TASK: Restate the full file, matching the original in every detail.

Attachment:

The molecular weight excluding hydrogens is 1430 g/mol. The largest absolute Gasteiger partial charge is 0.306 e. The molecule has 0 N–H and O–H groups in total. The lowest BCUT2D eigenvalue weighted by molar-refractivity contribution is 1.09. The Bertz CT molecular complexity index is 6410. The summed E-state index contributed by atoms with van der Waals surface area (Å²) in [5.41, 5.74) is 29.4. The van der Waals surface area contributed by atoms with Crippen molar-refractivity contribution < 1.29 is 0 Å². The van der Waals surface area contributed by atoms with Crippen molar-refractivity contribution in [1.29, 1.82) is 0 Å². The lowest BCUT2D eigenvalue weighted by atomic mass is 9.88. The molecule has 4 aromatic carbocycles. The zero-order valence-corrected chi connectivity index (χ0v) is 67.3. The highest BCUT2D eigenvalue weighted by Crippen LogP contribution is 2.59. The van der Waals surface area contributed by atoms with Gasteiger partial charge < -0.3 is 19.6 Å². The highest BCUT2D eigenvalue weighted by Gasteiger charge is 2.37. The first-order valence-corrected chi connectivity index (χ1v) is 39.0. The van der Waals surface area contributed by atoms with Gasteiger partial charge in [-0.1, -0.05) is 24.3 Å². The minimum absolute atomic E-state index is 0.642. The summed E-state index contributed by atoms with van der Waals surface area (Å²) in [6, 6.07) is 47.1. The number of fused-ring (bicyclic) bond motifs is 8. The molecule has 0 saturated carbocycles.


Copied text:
The molecular weight excluding hydrogens is 1430 g/mol. The largest absolute Gasteiger partial charge is 0.306 e. The molecule has 0 N–H and O–H groups in total. The lowest BCUT2D eigenvalue weighted by molar-refractivity contribution is 1.09. The Bertz CT molecular complexity index is 6410. The summed E-state index contributed by atoms with van der Waals surface area (Å²) in [5.41, 5.74) is 29.4. The van der Waals surface area contributed by atoms with Crippen molar-refractivity contribution < 1.29 is 0 Å². The van der Waals surface area contributed by atoms with Crippen molar-refractivity contribution in [1.29, 1.82) is 0 Å². The lowest BCUT2D eigenvalue weighted by atomic mass is 9.88. The molecule has 4 aromatic carbocycles. The zero-order valence-corrected chi connectivity index (χ0v) is 67.3. The highest BCUT2D eigenvalue weighted by Crippen LogP contribution is 2.59. The van der Waals surface area contributed by atoms with Gasteiger partial charge < -0.3 is 19.6 Å². The highest BCUT2D eigenvalue weighted by Gasteiger charge is 2.37. The first-order valence-corrected chi connectivity index (χ1v) is 39.0. The van der Waals surface area contributed by atoms with Gasteiger partial charge in [-0.1, -0.05) is 24.3 Å². The minimum absolute atomic E-state index is 0.642. The summed E-state index contributed by atoms with van der Waals surface area (Å²) in [6, 6.07) is 47.1. The number of fused-ring (bicyclic) bond motifs is 8. The molecule has 0 saturated carbocycles.